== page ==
To start a poetry culture in a town that had none before your arrival and to have that community continue while you have nothing to do with it, sounds a lot like MY story. There was a short-lived writer’s open mic in downtown Auburn, WA (the former Slaughter) circa 1993-4 and when that ended, I helped to start an open mic and then a center for poetry (SPLAB).
Barry McKinnon is one of Canada’s most brilliant poets and he honed his art in Prince George, BC, far north of any real cultural centers. He was there in 1969 at the founding of the College of New Caledonia and the “poetry wars” of that town have become the stuff of legend. See this article and this one. The first of those summarizes McKinnon’s construction of the local literary arts scene with:
Not long after his arrival in the city, McKinnon started inviting poets from all over B.C. and the rest of Canada to Prince George. An astonishing number accepted his invitations, and the result was a series of highly memorable cultural events few cities the size of Prince George have enjoyed. It culminated in a poetry conference in 1980 that had Robert Creeley, George Bowering and Robin Blaser headlining, practically every poet working in B.C. at the time playing second fiddle, and a surprisingly large cross-section of local citizens, only some of them students, enthusiastically participating. The conference created a ferment that reverberates to this day. The list of poets who came to Prince George at McKinnon’s invitation included Margaret Atwood, Michael Ondaatje, Al Purdy, Earle Birney, George Stanley, P.K. Page, George Bowering, Sid Marty, Sharon Thesen, Michael Turner, Robert Creeley, Lissa Wolsak, Robert Harlow, Pierre Coupey, Patrick Lane, Robert Harlow, bp nichol, and Robin Blaser, along with dozens of other major and minor figures in Canadian poetry.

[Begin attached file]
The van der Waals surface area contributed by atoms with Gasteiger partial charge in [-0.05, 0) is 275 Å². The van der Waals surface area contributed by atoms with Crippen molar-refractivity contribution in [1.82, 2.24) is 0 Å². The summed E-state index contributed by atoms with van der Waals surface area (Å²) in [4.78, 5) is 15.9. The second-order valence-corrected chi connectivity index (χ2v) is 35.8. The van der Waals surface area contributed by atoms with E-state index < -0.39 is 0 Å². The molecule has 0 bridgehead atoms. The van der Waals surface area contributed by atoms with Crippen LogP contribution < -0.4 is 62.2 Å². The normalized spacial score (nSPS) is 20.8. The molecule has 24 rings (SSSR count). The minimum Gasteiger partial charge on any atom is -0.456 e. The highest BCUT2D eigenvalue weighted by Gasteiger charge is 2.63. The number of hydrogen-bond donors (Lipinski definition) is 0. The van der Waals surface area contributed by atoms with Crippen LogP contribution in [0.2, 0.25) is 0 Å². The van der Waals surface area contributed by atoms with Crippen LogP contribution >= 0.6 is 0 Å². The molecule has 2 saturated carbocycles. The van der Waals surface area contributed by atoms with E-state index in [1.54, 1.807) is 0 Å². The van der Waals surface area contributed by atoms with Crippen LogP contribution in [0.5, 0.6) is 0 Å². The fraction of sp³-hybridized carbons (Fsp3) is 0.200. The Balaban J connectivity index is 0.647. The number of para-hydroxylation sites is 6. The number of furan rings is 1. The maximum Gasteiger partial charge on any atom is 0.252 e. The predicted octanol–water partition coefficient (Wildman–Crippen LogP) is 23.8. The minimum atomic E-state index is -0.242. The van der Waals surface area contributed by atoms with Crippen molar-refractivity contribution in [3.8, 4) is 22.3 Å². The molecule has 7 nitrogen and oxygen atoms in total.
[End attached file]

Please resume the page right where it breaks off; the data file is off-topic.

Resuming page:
The article, authored by Prince George native Brian Fawcett, says that McKinnon and the bulk of the poets he brought to Northern Cascadia had:
a sense, often more pervasive than directly articulated, that there is something wrong with the mainstream—wherever they encounter it… an apprehension of civic and artistic misrule powerful enough that the poets are permanently in search of the smoke pipe that those in authority are either waving around to obscure the human and environmental damage being inflicted—or have shoved, as the saying goes, in their sensory orifices to keep them dazed at the thought that they’re in the control room. At the root of this “apprehension” is the cosmopolitan sense that the local and the global are intimately connected, and that there is no excuse for the global predations that have diminished local autonomies and civic imagination.
So I head up north to see McKinnon in his own habitat before he gets out of Dodge the same way I fled Slaughter. On Sunday, July 26, 2015, he and I sit down in his dining room, find two chairs that don’t squeak too much, and talk about his poetry and leave the poetry wars to somebody else.
In the first segment, McKinnon talked about the early days in Prince George, 1969, and how he started to teach English in a room that was used for a high school welding class. He talked about how he got started in bringing writers to Prince George with his friend Charlie Boylan and how Dorothy Livesay was one of the first guest poets. Al Purdy and Earle Birney followed and McKinnon discussed how he put popular folk singer Tom Hawken on the bill for the Purdy reading and how Hawken bowed out the day of the performance because his refrigerator was being repossessed. he also discussed the friendship he developed with Purdy. Part One – 9:15.